Environmental Benefits

Livestock agriculture is responsible for approximately 15 percent of global greenhouse gas emissions, and is cited by the UN FAO one of the primary drivers of environmental degradation. From deforestation due to agricultural intensification and industrialization, pollution of air, water and aquatic ecosystems, to biodiversity loss, livestock’s impacts expose the deadly costs of the global taste for meat.

A landmark study by scientists at the University of Oxford, the largest global analysis to date, revealed that the environmental footprint of livestock takes up 83% of farmland but provide only 18% of our calories. The authors found that “avoiding meat and dairy is ‘single biggest way’ to reduce your impact on Earth.”

The study, published in the journal Science, created a huge dataset based on almost 40,000 farms in 119 countries and covering 40 food products that represent 90% of all that is eaten. It assessed the full impact of these foods, from farm to fork, on land use, climate change emissions, freshwater use and water pollution (eutrophication) and air pollution (acidification).

“A vegan diet is probably the single biggest way to reduce your impact on planet Earth, not just greenhouse gases, but global acidification, eutrophication, land use and water use,” said Joseph Poore, at the University of Oxford, UK, who led the research. “It is far bigger than cutting down on your flights or buying an electric car,” he said, as these only cut greenhouse gas emissions. [The Guardian]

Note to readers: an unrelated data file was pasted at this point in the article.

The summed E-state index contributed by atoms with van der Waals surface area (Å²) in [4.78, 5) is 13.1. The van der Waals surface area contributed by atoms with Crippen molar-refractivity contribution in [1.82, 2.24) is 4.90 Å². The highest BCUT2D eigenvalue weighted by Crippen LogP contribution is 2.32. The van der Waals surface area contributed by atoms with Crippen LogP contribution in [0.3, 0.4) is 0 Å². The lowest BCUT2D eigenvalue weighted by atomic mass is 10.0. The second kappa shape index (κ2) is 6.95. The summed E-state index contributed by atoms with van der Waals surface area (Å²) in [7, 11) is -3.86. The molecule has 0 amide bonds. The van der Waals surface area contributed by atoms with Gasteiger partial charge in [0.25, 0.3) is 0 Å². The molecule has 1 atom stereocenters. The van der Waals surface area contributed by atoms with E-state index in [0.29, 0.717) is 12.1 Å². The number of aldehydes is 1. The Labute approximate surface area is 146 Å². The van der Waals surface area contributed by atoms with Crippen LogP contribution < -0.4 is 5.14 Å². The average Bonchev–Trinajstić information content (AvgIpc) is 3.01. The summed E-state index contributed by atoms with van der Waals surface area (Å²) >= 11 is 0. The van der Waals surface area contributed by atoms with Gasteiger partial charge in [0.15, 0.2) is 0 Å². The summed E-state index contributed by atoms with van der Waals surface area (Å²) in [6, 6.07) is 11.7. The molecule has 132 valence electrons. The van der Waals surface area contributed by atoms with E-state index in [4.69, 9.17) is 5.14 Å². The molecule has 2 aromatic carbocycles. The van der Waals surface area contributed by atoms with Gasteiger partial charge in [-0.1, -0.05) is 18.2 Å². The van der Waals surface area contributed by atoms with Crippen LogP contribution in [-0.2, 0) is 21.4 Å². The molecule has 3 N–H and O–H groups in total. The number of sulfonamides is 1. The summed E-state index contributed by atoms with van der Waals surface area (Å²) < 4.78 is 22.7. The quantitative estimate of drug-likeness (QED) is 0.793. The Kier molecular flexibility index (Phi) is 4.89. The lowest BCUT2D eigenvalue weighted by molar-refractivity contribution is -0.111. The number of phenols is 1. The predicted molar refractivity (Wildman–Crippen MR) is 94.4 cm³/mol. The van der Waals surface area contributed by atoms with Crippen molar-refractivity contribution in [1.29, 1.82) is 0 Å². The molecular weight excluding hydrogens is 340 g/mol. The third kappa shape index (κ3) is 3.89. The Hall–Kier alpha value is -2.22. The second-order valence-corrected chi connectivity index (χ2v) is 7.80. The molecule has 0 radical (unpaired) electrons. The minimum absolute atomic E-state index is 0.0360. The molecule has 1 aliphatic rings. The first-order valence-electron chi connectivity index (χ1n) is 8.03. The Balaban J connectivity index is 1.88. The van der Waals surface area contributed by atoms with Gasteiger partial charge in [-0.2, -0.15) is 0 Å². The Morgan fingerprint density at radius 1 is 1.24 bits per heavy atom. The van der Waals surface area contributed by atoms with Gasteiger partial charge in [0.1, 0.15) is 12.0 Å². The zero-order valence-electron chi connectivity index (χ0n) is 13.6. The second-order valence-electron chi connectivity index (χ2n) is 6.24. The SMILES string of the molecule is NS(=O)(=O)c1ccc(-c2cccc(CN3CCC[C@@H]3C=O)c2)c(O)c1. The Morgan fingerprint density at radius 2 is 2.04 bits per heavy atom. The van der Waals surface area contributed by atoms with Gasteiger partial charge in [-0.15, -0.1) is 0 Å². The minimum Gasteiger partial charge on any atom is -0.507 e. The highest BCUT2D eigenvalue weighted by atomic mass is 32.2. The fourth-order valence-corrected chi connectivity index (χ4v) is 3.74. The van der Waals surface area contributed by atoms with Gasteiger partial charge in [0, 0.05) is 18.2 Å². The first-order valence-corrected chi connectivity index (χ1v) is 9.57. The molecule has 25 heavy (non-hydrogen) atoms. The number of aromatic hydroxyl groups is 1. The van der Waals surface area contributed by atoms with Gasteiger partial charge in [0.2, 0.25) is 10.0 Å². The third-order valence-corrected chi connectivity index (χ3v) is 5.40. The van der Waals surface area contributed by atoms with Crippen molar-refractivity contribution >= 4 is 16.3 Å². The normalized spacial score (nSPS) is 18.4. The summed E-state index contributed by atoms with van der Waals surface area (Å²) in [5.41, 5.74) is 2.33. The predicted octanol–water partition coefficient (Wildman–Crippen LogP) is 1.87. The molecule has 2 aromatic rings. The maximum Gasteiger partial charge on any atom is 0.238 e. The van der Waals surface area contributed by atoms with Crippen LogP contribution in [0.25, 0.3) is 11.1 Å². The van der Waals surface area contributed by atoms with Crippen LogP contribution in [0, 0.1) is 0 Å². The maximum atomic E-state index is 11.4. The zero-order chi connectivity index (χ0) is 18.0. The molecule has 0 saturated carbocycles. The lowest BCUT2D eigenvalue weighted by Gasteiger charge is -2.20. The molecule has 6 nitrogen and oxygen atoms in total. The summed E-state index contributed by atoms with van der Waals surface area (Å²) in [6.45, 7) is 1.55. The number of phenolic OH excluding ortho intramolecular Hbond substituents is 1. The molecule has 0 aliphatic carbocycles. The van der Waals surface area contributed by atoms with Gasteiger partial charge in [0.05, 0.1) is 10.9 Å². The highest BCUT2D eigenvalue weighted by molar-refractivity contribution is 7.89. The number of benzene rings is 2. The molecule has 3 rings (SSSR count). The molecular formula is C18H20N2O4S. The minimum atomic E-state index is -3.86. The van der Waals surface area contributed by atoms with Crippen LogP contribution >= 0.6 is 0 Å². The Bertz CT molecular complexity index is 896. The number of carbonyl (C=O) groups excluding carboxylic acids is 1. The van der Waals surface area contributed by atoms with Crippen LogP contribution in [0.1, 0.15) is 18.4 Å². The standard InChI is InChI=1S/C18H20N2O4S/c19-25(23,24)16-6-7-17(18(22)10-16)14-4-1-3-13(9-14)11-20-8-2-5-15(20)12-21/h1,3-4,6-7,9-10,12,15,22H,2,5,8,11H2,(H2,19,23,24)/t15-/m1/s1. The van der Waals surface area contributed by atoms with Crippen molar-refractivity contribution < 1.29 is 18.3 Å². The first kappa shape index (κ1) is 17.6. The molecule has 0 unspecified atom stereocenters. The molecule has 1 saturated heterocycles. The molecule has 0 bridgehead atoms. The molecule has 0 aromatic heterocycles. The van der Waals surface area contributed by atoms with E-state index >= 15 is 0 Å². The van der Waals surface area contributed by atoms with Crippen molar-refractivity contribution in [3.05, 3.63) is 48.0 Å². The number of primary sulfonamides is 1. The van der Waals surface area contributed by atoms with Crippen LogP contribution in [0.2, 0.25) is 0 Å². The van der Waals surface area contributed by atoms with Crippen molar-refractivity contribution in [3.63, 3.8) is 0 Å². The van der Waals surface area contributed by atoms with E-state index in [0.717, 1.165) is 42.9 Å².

Comparing Personal Actions to Combat Climate Change

While upgrading light bulbs and sourcing only local food were initially recommended as key ways to shrink our carbon footprints, the following graph (based on four peer-reviewed studies) shows the powerful effect of dietary change among personal actions to shrink your carbon footprint. Switching to a plant-based diet saves ten times the carbon emissions of maintaining a typical North American diet sourced locally.

Sample Menu Analysis by DefaultVeg

Plant-based meals carry a lower GHG footprint than animal-based alternatives across the board.

“By comparing breakfast, lunch, and dinner meal options, we found that the GHG emissions of plant-based options were, on average, 63 percent lower than the GHG emissions of animal-based alternatives.”

DefaultVeg Resource Guide, p.  35

  • Switching one meal from animal-based options to a plant-based option saves on average 1.6 kg CO2e, equivalent to driving an average American passenger car 4.14 miles
  • Switching 1,000 meals saves 1,600 kg CO2e, equivalent to driving 4,140.9 miles or switching 60 light bulbs a year from incandescent to LED
  • Finally, a direct nutritional comparison shows that compared to meat- based meals, plant-based meals contain, on average, 7.5 fewer grams of saturated fat, 156 fewer milligrams of cholesterol, and 157 fewer milligrams of sodium